An Amazon gift card from my sister turned into four awesome Blu Rays: “The Godfather,” “The Godfather Part II,” “Gladiator,” and “There Will Be Blood.” Thanks, Little Sister.
As I’ve mentioned here before, my wife and I are expecting our first baby soon, impairing my ability to survive a near-future apocalyptic event. When the zombies come you don’t want an anchor like a small child. So I gotta hope End Times hold off long enough that the kid grows from chubby hindrance who can’t hold its head up into an athletic sidekick who drives well and maybe shoots a gun with decent aim (if I do schoolin’ righte).
What was I. . . ? Oh yeah, “The Godfather, Part II.” Like any worthy lesson, this one is simple.
Be good or be evil. Be Vito or be Michael.
“A man who doesn’t spend time with his family can never be a real man,” Marlon Brando’s Vito Corleone told his son Michael in “Part I.” We see in Vito’s younger self that ideal carried through. The first time we meet Robert DeNiro’s “Part II” Vito (the flashback scenes), he’s at a play with his friend who’s got goo-goo eyes for the female lead. Isn’t she beautiful? the friend asks Vito (in Italian). Yeah, Vito says, “To you, she’s beautiful. For me, there’s only my wife and son.”
This is a quiet, gentle soul. He’s saying out loud how much he loves his wife and family, and we’ll see proof throughout the film. He looks on helplessly and anxiously as baby Fredo cries his little brains out with sickness. He holds baby Michael up to the train window and waves his little arm “Goodbye” to the people outside. He steals a rug for baby Sonny. He cradles baby Michael later and says “Michael, your father loves you very much.” (He’s just killed Don Fanucci, The Black Hand.)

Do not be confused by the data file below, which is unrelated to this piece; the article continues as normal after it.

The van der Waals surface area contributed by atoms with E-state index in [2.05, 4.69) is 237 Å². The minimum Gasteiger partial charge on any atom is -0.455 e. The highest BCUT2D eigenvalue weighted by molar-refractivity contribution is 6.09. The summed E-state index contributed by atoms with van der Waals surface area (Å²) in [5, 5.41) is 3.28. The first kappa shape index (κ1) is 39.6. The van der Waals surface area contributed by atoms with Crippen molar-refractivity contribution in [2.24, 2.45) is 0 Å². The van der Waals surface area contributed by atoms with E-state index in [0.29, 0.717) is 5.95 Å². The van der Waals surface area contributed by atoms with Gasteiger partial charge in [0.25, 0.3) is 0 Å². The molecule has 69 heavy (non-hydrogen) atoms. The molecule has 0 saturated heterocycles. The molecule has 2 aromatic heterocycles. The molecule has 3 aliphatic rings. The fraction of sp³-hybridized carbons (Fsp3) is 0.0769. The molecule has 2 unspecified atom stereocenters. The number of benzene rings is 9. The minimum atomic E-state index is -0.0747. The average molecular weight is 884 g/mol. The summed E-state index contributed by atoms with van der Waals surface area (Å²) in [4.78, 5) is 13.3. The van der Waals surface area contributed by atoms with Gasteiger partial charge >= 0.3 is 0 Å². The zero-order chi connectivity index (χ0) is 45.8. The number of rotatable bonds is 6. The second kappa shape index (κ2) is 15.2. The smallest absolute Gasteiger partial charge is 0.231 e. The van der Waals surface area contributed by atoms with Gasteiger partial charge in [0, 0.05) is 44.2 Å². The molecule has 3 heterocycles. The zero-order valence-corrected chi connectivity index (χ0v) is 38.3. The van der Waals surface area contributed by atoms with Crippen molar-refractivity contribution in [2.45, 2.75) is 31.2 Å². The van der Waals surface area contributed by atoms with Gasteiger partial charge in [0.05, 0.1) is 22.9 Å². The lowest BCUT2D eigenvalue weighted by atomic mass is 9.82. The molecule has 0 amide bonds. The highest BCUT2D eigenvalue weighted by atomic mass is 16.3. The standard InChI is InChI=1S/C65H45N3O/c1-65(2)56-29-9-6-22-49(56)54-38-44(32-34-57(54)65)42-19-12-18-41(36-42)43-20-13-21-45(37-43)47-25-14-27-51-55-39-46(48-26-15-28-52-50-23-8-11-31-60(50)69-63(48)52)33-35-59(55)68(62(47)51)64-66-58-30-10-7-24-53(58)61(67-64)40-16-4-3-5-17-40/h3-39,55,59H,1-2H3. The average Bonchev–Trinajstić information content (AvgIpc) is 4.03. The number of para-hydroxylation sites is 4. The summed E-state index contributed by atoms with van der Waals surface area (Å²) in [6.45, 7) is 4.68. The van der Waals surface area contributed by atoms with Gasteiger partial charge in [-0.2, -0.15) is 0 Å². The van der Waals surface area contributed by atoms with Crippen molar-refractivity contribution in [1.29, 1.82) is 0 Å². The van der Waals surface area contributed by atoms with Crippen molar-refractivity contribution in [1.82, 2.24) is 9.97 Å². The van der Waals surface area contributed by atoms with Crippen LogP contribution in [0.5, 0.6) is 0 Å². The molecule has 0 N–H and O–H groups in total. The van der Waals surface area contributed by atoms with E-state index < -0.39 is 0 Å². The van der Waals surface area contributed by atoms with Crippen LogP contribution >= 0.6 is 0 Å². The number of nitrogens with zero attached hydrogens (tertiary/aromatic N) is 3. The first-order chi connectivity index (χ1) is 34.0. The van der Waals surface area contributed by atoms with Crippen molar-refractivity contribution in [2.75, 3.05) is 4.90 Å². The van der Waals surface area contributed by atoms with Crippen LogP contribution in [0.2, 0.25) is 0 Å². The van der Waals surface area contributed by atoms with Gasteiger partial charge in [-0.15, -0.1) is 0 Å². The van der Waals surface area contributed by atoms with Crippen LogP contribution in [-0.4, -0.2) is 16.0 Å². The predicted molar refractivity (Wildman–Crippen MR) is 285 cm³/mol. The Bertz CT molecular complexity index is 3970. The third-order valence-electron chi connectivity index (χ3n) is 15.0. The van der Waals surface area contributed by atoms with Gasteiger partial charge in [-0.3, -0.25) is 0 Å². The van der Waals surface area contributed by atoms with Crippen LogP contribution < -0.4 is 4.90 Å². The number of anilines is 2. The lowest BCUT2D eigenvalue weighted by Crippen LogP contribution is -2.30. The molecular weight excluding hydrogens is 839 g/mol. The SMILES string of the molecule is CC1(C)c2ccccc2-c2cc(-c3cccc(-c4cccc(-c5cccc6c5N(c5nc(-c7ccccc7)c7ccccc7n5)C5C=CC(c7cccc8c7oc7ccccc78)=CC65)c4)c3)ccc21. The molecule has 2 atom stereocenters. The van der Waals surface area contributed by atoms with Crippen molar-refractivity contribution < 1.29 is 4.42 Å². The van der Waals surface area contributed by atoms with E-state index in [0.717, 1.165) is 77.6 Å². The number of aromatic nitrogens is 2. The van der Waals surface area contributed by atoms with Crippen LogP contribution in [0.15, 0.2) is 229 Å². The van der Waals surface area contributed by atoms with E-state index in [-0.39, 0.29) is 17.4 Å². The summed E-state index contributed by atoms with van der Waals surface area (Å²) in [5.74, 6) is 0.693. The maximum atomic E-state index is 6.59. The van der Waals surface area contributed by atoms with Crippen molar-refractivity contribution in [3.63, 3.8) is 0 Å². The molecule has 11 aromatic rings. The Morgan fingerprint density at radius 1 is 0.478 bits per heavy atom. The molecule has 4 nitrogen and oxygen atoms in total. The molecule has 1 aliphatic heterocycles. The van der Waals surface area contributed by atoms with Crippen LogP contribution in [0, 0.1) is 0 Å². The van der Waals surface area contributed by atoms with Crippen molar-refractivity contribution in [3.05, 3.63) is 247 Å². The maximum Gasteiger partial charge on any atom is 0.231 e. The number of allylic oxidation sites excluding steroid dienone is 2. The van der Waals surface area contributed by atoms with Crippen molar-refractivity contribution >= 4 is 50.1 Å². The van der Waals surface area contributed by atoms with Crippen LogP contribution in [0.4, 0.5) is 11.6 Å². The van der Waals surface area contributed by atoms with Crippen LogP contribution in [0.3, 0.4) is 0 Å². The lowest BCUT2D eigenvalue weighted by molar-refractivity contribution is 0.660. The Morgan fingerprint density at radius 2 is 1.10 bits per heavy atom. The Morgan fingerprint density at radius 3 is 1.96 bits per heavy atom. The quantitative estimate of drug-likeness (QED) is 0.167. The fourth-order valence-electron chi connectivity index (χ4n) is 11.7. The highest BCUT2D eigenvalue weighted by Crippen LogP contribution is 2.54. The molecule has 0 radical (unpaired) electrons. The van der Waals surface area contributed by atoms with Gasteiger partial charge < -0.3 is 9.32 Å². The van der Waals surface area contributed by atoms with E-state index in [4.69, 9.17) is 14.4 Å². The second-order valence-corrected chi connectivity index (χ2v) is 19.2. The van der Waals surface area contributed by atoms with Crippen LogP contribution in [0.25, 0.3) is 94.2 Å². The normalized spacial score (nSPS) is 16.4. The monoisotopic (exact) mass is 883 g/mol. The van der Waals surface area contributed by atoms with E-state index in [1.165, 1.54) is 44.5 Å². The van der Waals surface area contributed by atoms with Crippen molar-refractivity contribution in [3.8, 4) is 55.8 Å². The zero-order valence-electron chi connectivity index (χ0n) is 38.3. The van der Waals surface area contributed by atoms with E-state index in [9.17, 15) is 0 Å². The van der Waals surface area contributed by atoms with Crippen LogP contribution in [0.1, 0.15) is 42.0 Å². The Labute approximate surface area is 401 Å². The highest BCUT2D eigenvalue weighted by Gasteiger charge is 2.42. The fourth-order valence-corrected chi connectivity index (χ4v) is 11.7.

Michael becomes evil, no love in his black heart for anything. Is it because his true love, Apollonia, was car bombed after their wedding? Did killing Sollozzo and McCluskey in the restaurant snap something, chemistry-wise, in his brain?
This is what he gets from his wife, and it’s nuts: “It was an abortion. An abortion, Michael. Just like this marriage is an abortion—something that’s evil, and unholy. I didn’t want your son, Michael. I wouldn’t bring another one of your sons into this world. It was an abortion, Michael! It was a son, and I had it killed because this must all end!”
Al Pacino plays Michael like he’s playing the Devil, and nails it. Legend proclaims the filmmakers didn’t decide Michael would kill Fredo until right before it was time to film that scene. I don’t believe it. I think Coppola and Mario Puzo (they wrote the script together) always knew Fredo would die because it was the most evil outcome, by far.
“Every time I put the line in the water I said a Hail Mary, and every time I said a Hail Mary I caught a fish.” Poor bastard.
Vito prioritized his family; Michael murdered his. Vito built an empire he handed to Michael, who ruled like a heartless mad king.
Each man had a choice when it came to his kids. Vito chose to be a caring, loving husband and father. Michael chose to treat his son, and his doomed unborn son, like prospective employees. It was after Christmas when Michael got back from Miami, and he had this exchange with his lawyer, Tom Hagen:
Michael: What about my boy, did you get him something for Christmas?
Tom: I took care of it.
Michael: What was it so I’ll know.
Tom: Well, it was a little car with an electric motor that he can ride in. It’s nice.
Jesus. Come on! “A man who doesn’t spend time with his family can never be a real man.” Your father told you, dude. He also talked about not wanting to be a puppet on strings, but that was more of an abstract notion. The family thing? Spending time with them? That was real advice. He wasn’t saying it just to say it.
Vito’s killing of The Black Hand is so precise he can’t ever get caught. But the neighborhood knows. Vito was helping his community when he shot Don Fanucci in that hallway. Michael’s murders don’t help anyone, not even himself. He just kills because he’s a dick. He should have decided to be a good dad. Things would have worked out much better.
Don’t be Michael. Be Vito. That simple.